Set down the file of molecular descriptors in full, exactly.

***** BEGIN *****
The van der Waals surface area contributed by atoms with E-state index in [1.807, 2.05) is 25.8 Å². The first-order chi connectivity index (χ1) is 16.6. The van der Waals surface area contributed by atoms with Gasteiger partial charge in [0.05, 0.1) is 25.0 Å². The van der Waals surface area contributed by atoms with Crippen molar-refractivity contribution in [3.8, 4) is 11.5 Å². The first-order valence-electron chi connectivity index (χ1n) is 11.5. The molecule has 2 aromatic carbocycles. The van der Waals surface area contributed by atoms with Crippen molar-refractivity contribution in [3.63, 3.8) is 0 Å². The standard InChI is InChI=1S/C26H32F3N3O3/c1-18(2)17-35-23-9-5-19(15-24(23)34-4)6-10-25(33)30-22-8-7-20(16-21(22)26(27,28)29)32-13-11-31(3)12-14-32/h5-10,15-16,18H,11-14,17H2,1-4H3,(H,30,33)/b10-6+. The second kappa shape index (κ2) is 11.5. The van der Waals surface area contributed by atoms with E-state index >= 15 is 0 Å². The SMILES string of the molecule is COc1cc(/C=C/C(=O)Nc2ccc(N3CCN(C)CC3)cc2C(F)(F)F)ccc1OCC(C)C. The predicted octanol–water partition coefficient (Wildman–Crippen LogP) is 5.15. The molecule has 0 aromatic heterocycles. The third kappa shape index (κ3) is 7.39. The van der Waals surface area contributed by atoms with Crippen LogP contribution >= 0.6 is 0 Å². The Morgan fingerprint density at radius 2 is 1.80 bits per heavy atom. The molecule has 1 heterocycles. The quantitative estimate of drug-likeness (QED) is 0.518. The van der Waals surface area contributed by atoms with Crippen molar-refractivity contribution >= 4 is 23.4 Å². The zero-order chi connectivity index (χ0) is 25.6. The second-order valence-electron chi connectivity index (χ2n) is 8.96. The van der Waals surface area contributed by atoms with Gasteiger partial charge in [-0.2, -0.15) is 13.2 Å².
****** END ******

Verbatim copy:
The van der Waals surface area contributed by atoms with E-state index in [1.807, 2.05) is 25.8 Å². The first-order chi connectivity index (χ1) is 16.6. The van der Waals surface area contributed by atoms with Gasteiger partial charge in [0.05, 0.1) is 25.0 Å². The van der Waals surface area contributed by atoms with Crippen molar-refractivity contribution in [3.8, 4) is 11.5 Å². The first-order valence-electron chi connectivity index (χ1n) is 11.5. The molecule has 2 aromatic carbocycles. The van der Waals surface area contributed by atoms with Crippen molar-refractivity contribution in [3.63, 3.8) is 0 Å². The standard InChI is InChI=1S/C26H32F3N3O3/c1-18(2)17-35-23-9-5-19(15-24(23)34-4)6-10-25(33)30-22-8-7-20(16-21(22)26(27,28)29)32-13-11-31(3)12-14-32/h5-10,15-16,18H,11-14,17H2,1-4H3,(H,30,33)/b10-6+. The second kappa shape index (κ2) is 11.5. The van der Waals surface area contributed by atoms with E-state index >= 15 is 0 Å². The SMILES string of the molecule is COc1cc(/C=C/C(=O)Nc2ccc(N3CCN(C)CC3)cc2C(F)(F)F)ccc1OCC(C)C. The predicted octanol–water partition coefficient (Wildman–Crippen LogP) is 5.15. The molecule has 0 aromatic heterocycles. The third kappa shape index (κ3) is 7.39. The van der Waals surface area contributed by atoms with Crippen LogP contribution >= 0.6 is 0 Å². The Morgan fingerprint density at radius 2 is 1.80 bits per heavy atom. The molecule has 1 heterocycles. The quantitative estimate of drug-likeness (QED) is 0.518. The van der Waals surface area contributed by atoms with Crippen molar-refractivity contribution >= 4 is 23.4 Å². The zero-order chi connectivity index (χ0) is 25.6. The second-order valence-electron chi connectivity index (χ2n) is 8.96. The van der Waals surface area contributed by atoms with Gasteiger partial charge in [-0.2, -0.15) is 13.2 Å².